Brexit: What does it mean for the art market?
By Ye Qing

On January 31, Brexit became a reality, a move that may bring both challenges and new opportunities to the art market.

For art dealers, free exchange of art between the United Kingdom (UK) and the European Union (EU) will no longer be possible. The paperwork, including import and export permits required for entry and exit, will increase the workload, and the lending and trading cycle of works will be extended.

Imports of EU's cultural goods

For the art market, the flow of trade in art will become more complicated. This is partly because of new rules introduced in the EU's new import of cultural goods act in April 2019, which will be binding on British exports to EU countries once Britain leaves the EU Customs Union.

According to the act, depending on the extent to which they are vulnerable to pillage and destruction, cultural works are divided into two categories under the draft regulation. The most vulnerable, such as archaeological objects, elements of monuments, and rare manuscripts, will require an exclusive license issued by an EU country.

The regulation covers cultural goods that are created or discovered outside the EU. The object should be released in free circulation or placed under a customs procedure other than transit, and is older than 250 years, and worth at least 10,000 euros.

This will be issued upon proof by the importer that the goods in question have been lawfully exported from their country of origin. Others, considered less vulnerable, will be imported based on a simple statement by the importer that the goods in question have been lawfully exported.

So, for example, in theory, a one-million-pound 20th-century painting can be imported in an easy way, but an ancient pottery lamp worth 50 pounds will require a formal license.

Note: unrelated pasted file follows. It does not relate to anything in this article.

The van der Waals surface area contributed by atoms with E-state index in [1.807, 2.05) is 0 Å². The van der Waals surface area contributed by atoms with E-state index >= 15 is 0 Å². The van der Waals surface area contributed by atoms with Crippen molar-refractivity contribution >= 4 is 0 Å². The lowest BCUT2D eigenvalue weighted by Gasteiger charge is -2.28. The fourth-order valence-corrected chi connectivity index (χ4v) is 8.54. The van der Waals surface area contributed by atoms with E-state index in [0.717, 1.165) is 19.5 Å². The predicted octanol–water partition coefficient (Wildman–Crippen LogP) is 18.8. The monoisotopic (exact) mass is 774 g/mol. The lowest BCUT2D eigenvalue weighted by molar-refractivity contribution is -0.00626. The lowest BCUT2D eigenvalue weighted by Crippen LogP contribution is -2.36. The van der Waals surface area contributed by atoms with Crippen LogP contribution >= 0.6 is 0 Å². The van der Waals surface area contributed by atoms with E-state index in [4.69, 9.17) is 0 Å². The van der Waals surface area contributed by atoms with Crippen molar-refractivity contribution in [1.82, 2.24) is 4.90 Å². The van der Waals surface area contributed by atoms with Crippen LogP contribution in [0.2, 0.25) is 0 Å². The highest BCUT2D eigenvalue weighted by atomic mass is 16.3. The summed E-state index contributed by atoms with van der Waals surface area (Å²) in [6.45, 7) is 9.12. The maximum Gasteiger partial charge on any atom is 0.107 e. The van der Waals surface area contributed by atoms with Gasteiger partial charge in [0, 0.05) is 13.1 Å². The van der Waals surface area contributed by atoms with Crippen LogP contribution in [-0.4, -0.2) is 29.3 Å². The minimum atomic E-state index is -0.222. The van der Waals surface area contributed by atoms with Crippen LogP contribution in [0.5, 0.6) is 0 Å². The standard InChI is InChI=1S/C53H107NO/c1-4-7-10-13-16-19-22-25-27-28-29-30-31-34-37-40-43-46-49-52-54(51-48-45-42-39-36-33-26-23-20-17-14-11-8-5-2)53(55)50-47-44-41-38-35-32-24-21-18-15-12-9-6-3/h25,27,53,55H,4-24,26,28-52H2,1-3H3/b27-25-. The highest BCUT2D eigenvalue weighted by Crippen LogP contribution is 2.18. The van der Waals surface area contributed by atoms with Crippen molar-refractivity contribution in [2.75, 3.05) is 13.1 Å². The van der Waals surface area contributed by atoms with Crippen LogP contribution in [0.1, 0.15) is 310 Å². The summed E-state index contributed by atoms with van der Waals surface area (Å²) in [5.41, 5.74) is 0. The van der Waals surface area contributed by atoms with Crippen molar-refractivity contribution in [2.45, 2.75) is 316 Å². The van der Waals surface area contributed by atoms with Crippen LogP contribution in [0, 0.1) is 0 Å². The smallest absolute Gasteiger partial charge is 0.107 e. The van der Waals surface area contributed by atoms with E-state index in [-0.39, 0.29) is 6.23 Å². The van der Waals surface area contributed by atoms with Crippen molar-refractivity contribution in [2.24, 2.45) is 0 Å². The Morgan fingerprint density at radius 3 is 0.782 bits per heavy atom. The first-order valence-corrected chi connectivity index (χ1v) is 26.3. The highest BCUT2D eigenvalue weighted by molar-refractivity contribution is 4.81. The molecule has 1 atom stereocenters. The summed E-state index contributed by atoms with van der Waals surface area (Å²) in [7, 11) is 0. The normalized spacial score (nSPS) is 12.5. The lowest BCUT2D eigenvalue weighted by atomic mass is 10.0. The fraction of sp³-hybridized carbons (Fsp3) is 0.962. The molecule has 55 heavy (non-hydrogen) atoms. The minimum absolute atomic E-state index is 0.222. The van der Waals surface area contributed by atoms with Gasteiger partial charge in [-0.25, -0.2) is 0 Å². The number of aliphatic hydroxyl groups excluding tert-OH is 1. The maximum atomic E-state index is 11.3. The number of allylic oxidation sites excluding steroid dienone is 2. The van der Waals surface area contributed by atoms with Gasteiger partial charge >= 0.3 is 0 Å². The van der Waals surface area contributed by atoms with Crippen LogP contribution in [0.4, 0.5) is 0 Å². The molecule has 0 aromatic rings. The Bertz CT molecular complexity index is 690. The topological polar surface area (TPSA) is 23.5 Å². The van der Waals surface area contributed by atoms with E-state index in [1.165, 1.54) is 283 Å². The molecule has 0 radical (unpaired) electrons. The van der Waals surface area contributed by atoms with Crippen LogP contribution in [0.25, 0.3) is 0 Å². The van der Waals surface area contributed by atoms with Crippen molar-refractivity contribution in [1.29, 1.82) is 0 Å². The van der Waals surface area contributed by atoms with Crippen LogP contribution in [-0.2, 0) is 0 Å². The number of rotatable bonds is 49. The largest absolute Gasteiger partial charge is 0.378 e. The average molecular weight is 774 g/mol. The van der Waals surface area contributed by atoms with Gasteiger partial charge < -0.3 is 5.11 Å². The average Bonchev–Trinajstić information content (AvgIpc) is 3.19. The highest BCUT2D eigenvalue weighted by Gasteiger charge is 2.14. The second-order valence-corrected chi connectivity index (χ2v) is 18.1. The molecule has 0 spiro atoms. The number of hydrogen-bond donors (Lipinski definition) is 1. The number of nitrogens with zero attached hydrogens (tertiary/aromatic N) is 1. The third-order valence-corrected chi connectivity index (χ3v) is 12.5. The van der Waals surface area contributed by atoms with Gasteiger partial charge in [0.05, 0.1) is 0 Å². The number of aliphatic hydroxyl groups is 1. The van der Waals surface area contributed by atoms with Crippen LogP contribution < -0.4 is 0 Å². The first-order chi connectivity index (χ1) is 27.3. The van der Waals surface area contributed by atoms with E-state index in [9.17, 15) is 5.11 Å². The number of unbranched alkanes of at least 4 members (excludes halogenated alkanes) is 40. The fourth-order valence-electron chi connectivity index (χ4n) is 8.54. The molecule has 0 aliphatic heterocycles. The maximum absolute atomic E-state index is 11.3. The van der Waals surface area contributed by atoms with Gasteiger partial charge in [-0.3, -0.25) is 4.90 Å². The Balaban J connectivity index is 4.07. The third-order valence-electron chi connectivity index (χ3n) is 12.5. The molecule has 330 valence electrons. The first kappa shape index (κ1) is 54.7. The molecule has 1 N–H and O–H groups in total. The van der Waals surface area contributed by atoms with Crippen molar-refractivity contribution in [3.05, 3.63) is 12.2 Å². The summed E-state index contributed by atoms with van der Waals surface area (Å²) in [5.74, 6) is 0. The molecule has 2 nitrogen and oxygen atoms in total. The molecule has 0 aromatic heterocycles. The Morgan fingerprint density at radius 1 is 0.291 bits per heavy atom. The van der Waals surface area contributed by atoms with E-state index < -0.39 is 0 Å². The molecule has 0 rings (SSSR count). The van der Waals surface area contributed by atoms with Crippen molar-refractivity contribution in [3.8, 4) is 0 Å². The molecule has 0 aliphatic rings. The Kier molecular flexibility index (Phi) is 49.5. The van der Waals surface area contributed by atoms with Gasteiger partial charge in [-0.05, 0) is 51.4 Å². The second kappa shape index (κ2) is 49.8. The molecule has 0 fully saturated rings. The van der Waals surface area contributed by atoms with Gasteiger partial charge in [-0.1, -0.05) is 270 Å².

According to, some people believe that the most immediate impact of the UK's formal Brexit on the art market will be reflected in the fact that art dealings between the UK and the EU will require more procedures and more tariffs, but this will not shake the trading rules of the art auction market.

Indeed, the rare masterpieces on display at Sotheby's auction in London on the evening of February 4 are still in demand. Although the sale grossed 499.903 million pounds, it was down 42 percent from the same period last year.

More chances and challenges

Leaving the EU will make business with its member states more difficult but is likely to offer opportunities further afield, said former MEP, Daniel Dalton.

The UK is less likely to copy EU laws and regulations after Brexit, thus providing new opportunities for the UK art market, the Art Newspaper reported. Especially when it comes to holding art fairs because it's much easier to bring artifacts into the UK for temporary exhibitions than to bring them into the EU.

After the UK leaves the EU officially, it will be easier for art works to enter the UK than the EU. By entering the UK, art dealers can obtain a UK export license, which can be used for EU imports. On the one hand, it gives the UK an advantage in the global art market, allowing it to position itself as a gateway to the EU. But on the other hand, it will also make it more challenging for EU countries to export art to the UK, and also affect the EU's art market as a whole.